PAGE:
The creation of a diverse microbiome beneficial to the well-being of humans and nature requires food and places to live for the microbes. In other words, diverse vegetation, and other organic material, such as decayed wood. We increase biodiversity in built areas and research how better contact with nature can increase microbial exposure, and how this impacts health and well-being.
We also study the effect of the surrounding environment on yard vegetation and the number of microbes in these yards. We are investigating whether exposure to nature’s microbes can prevent or slow down the development of immune-mediated diseases such as allergies or type 1 diabetes.
We are part of the BIOD research programme funded by the Strategic Research Council (SRC).
Invisible microbial diversity
Microbial diversity is critical to ecosystem functioning because microbes maintain ecological processes such as decomposition of organic matter, nutrient cycling, and controlling pathogens within the ecosystem. Microbial diversity is also important for human health and immune regulation. Well-functioning immune system, immune tolerance and low incidence of immune-mediated diseases has been reported to be associated with living close to biodiverse green spaces.
Our recent findings have also showed that urban built areas limit the transfer of rich environmental microbiota indoors, and that diverse yard vegetation and diverse gut microbiota are interrelated.
In this work package, we study how the biodiversity interventions affect the environmental microbiota in urban yards and human commensal microbiota on the skin, in saliva and in the gut. We perform biodiversity interventions in four cities and in separate housing units for visually disabled, elderly and people on the autism spectrum.
This work package designs biodiversity interventions and investigates their effects, in collaboration with experts in landscape architecture, landscaping and environmental ecologists. Here, we model:
1) How land cover ratios and the distance to forests and other biomasses affect biodiversity at the intervention yards,
2) How the interventions change these connections
3) How accessibility to green infrastructure is connected with the spread of microbiota from the intervention yards. For example, we calculate the coverage of each CORINE land cover class within various radii around intervention yards.
Geographical data from Biomass Atlas, by Natural Resources Institute Finland, is used to study biodiversity shifts in the context of ecological and human well-being. We also use other open databases, such as OpenStreetMap, city tree databases and decaying wood investigations in our models.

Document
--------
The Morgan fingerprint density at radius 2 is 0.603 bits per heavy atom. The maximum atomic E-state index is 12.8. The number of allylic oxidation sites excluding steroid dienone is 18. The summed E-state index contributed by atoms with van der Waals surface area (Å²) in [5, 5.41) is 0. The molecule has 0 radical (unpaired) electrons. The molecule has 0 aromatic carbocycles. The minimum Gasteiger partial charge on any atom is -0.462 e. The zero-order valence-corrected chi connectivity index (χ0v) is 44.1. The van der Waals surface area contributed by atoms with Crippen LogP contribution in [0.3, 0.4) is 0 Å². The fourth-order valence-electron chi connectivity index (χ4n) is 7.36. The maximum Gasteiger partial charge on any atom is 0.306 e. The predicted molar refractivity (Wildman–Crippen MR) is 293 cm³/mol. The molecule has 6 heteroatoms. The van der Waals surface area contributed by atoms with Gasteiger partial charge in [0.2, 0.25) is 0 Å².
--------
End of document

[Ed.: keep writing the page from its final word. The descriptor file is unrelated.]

Human medical and psychological wellbeing
In this work package we make a biodiversity intervention for children having a genetic predisposition to develop an immune-mediated disease, such as allergies or type 1 diabetes. The trial is done indoors, using sand enriched with highly diverse nature-based microbes.
The aim of the trial is to study if biodiversity intervention can prevent or slow down the pathogenic process of immune-mediated diseases. Other studied factors include the effects of the intervention on the children’s microbiome and their immunological status. Furthermore, we perform vegetation inventions in the home yards of the participating children.
Finally, we study contact with nature and the well-being of participating families with questionnaires.
This work package will 1) carry out vegetation surveys before and after the beginning of biodiversity restoration interventions. The surveys investigate the prevalence of vascular plants, moss coverage, the proportion of plant-free areas, and the prevalence and quantity of different plant species and polypore fungi. The surveys are carried out with the microbial sampling of work package 3. This allows for comprehensive analysis of the data collected, along with work packages 3–5.
The work package also focuses on 2) decayed wood research, which aims to provide high-quality materials to enrich biodiversity, for example in yard sites. We evaluate the suitability of different wood species and different industrial by-products to produce decay materials with rich microbiome.